Sunday 24 June 2018

Cherished lenders need to change if they are not to go way of the curlew

(Stock photo)
(Stock photo)
Charlie Weston

Charlie Weston

Credit unions are cherished, have a loyal customer base and regularly top the list of the top brands when it comes to customer experience.

But despite those advantages the sector faces huge challenges, which its senior members seem incapable of overcoming.

Being amateur-type organisations, often staffed with local volunteers, is all very well. But the local lenders need to change fast, by becoming more professional, if they are not to be left behind.

The controversy around prize draws is a case in point. Now closed Rush Credit Union was unable to locate the winners of 15 car draws, even though more than €220,000 was spent on the vehicles.

The credit union of Dublin Bus employees is the latest to have a problem with its prize draw. It has had to refund money to those who entered into it, and has suffered a €218,000 loss on the draw. We don't know exactly what happened, but it is likely the draws were not run fairly.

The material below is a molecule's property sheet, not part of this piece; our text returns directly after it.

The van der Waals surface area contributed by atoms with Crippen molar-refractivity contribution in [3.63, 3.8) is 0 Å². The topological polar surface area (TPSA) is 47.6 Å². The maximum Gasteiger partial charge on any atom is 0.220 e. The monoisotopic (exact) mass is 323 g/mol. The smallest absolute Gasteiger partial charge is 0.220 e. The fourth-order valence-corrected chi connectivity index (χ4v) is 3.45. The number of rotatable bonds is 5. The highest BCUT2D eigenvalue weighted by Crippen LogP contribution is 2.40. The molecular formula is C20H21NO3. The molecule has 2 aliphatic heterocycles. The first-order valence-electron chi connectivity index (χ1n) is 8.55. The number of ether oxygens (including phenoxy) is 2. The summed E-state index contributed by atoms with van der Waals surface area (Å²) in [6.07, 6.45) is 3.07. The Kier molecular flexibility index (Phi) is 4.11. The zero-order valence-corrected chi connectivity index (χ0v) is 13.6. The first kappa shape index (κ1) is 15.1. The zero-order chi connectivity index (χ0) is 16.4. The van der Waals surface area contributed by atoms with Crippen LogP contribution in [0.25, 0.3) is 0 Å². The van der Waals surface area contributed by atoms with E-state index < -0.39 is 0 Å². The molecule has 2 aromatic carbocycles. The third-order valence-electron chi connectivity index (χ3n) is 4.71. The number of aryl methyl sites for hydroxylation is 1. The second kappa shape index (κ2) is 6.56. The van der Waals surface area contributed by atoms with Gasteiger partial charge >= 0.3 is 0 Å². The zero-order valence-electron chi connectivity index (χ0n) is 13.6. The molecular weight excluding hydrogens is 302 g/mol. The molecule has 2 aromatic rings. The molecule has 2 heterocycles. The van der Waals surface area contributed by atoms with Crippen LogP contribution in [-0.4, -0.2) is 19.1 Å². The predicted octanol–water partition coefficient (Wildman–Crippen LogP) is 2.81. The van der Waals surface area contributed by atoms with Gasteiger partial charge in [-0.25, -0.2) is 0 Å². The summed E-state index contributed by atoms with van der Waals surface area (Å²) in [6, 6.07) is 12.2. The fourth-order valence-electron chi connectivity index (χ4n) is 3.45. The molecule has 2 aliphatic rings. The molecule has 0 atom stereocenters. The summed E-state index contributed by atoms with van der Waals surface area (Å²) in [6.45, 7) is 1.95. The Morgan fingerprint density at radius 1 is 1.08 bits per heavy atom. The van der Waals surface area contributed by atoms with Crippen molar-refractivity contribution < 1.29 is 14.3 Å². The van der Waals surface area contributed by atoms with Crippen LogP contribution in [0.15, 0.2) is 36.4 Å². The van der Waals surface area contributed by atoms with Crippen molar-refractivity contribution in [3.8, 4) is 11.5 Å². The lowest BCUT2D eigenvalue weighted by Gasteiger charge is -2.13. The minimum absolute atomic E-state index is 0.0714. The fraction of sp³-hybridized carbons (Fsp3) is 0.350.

The Rush car draw mess prompted the Central Bank to probe the operation of draws across the sector.

It found that staff and directors won prizes in 30pc of the credit unions that operated member draws.

The smart thing would be for all credit unions to ban staff and directors from entering these draws, to remove any suspicion of untoward activity.

Some have, but others have resisted this.

Fraud is a problem at just a small number of credit unions, but it grabs the headlines.

There are 268 registered credit unions, serving 3.1 million members.

The level of savings has remained resilient through the financial crisis. There is now €14bn stuffed into accounts, some €2bn more a decade ago when the economic downturn hit.

But just €4.5bn of the savings has been loaned out. Recent research claimed large numbers of credit unions will close unless they urgently change how they do business.

Credit unions say they are fully aware of the need to expand and diversify.

However, they risk going the way of the curlew - becoming a rarity in this country - unless they change fast.

Irish Independent

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